NEW YORK—The ASPCA® (The American Society for the Prevention of Cruelty to Animals®) today announced that one of the defendants, William Roman, pled guilty to four felony counts of animal fighting and baiting charges stemming from one of the largest cockfighting cases in Florida’s history, which took place in Lee County on September 7, 2010.
Mr. Roman was sentenced to six months in state prison, three years of probation, 100 hours of community service, and ordered to pay court costs and cost of prosecution. As part of the probation, Roman has been ordered to have no contact with animals for three years.
“Cockfighting is one of the most brutal forms of animal abuse and the ASPCA is pleased one of the defendants is taking responsibility for the pain and suffering he inflicted on these birds,” said Adam Leath, the ASPCA’s newly appointed Southeast director of the Field Investigations and Response team. Leath, who at the time was the lead investigator for the Lee County Domestic Animal Services, added, “These animals were exploited to breed and fight each other to the death, and we hope to continue our work in investigating these types of cases to rid the nation of this cruel sport.”
On September 7, 2010, the ASPCA dispatched its Field Investigation and Response team to assist in the forensic evidence collection and removal of more than 650 fighting birds from two properties in Lee County under the request and authority of the Lee County Sheriff’s Office and Lee County Domestic Animal Services. Staff from the University of Florida (Gainesville) College of Veterinary Medicine and Maples Center for Forensic Medicine at UF were also on hand to help collect evidence during the investigation.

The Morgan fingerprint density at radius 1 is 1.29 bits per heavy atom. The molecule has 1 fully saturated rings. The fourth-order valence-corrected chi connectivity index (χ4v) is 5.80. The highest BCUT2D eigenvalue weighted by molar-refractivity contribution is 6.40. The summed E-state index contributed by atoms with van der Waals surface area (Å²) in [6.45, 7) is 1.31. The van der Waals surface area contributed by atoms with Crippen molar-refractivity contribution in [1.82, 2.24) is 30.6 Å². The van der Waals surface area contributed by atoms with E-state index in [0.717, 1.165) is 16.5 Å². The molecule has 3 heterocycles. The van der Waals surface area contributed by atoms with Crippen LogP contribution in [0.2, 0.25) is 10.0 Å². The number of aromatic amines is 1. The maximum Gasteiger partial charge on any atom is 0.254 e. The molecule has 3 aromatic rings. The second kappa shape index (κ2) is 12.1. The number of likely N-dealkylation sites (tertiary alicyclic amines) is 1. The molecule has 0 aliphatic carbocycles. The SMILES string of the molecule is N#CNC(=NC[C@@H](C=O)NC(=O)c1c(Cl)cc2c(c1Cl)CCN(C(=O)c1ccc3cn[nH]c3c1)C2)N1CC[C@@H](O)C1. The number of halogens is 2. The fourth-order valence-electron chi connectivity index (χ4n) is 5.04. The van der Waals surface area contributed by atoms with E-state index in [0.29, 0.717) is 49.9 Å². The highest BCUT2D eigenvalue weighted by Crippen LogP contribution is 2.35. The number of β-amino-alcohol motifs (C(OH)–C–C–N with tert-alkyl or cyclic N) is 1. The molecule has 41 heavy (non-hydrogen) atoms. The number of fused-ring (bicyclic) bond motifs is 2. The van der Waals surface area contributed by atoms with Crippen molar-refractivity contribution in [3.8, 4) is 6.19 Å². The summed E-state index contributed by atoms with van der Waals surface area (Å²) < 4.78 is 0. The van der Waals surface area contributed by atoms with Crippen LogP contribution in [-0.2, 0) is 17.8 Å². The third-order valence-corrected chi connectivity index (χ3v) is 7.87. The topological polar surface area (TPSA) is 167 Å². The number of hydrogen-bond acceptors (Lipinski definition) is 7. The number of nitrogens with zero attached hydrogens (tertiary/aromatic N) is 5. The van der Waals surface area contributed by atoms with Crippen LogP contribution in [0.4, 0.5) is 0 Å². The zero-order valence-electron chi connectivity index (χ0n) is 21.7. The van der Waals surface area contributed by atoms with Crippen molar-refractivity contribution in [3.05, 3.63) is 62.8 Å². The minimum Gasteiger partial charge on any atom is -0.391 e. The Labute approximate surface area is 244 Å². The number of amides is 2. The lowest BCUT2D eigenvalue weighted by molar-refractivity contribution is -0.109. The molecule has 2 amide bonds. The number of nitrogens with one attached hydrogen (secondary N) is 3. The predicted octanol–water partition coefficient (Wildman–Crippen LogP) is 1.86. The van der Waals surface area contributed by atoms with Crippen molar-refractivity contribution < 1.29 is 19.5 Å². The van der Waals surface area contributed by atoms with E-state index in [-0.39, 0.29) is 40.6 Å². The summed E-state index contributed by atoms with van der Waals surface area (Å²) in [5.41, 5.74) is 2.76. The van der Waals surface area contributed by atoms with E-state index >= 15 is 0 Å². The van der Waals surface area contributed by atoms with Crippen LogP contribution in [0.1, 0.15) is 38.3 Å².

Following the seizure of the birds, William Roman and Pedro Lopez, 39, were both arrested and charged with animal fighting and baiting, housing distressed animals, and animal cruelty. Lopez was also charged with drug possession. A trial date regarding charges against Lopez has not been scheduled at this time.
As organized animal fighting cases continue to increase throughout the United States, the ASPCA is being called to respond to more blood sports investigations than ever before. In late 2010, the ASPCA established its Blood Sports unit to train law enforcement and investigate organized blood sports across the country. The ASPCA hosts numerous workshops for law enforcement agents and animal welfare professionals, provides on-line training on recognizing and responding to dog fighting with the Department of Justice Community Oriented Policing Services, and has participated in several blood sport cases, including a dog fighting investigation in Halifax, Va. with the Bureau of Alcohol, Tobacco, Firearms and Explosives and the United States Attorney’s Office.
Leath added, “Animal fighting is often associated with other illegal crimes, including drugs, weapons, and gambling, and we hope people continue to report animal fighting incidents to protect animals and increase public safety.”
In Florida, cockfighting—as well as the offenses of possession of birds, being a spectator at a cockfight, and possession of implements—are all third degree felonies, each punishable by up to five years in a state jail and a maximum $5,000 fine.
For more information on the ASPCA’s efforts to tackle animal fighting, please visit www.aspca.org.